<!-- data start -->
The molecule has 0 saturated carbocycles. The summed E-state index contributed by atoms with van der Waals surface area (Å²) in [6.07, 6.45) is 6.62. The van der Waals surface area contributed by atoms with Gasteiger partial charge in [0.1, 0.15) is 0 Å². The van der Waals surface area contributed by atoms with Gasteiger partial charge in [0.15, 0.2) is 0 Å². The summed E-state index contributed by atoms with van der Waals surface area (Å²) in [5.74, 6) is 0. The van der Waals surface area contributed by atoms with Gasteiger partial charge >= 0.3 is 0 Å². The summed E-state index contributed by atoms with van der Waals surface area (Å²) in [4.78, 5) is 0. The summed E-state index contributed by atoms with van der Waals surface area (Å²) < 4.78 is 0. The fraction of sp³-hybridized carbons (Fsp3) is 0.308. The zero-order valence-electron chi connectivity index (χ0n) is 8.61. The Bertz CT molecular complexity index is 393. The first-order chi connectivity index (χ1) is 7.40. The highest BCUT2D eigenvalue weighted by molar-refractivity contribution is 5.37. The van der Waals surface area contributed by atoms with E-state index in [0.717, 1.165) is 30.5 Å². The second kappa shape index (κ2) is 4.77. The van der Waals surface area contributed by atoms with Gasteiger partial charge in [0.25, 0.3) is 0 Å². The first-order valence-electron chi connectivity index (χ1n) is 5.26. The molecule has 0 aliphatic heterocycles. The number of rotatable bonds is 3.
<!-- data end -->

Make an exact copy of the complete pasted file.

The molecule has 0 saturated carbocycles. The summed E-state index contributed by atoms with van der Waals surface area (Å²) in [6.07, 6.45) is 6.62. The van der Waals surface area contributed by atoms with Gasteiger partial charge in [0.1, 0.15) is 0 Å². The van der Waals surface area contributed by atoms with Gasteiger partial charge in [0.15, 0.2) is 0 Å². The summed E-state index contributed by atoms with van der Waals surface area (Å²) in [5.74, 6) is 0. The van der Waals surface area contributed by atoms with Gasteiger partial charge >= 0.3 is 0 Å². The summed E-state index contributed by atoms with van der Waals surface area (Å²) in [4.78, 5) is 0. The summed E-state index contributed by atoms with van der Waals surface area (Å²) < 4.78 is 0. The fraction of sp³-hybridized carbons (Fsp3) is 0.308. The zero-order valence-electron chi connectivity index (χ0n) is 8.61. The Bertz CT molecular complexity index is 393. The first-order chi connectivity index (χ1) is 7.40. The highest BCUT2D eigenvalue weighted by molar-refractivity contribution is 5.37. The van der Waals surface area contributed by atoms with E-state index in [0.717, 1.165) is 30.5 Å². The second kappa shape index (κ2) is 4.77. The van der Waals surface area contributed by atoms with Gasteiger partial charge in [0.25, 0.3) is 0 Å². The first-order valence-electron chi connectivity index (χ1n) is 5.26. The molecule has 0 aliphatic heterocycles. The number of rotatable bonds is 3.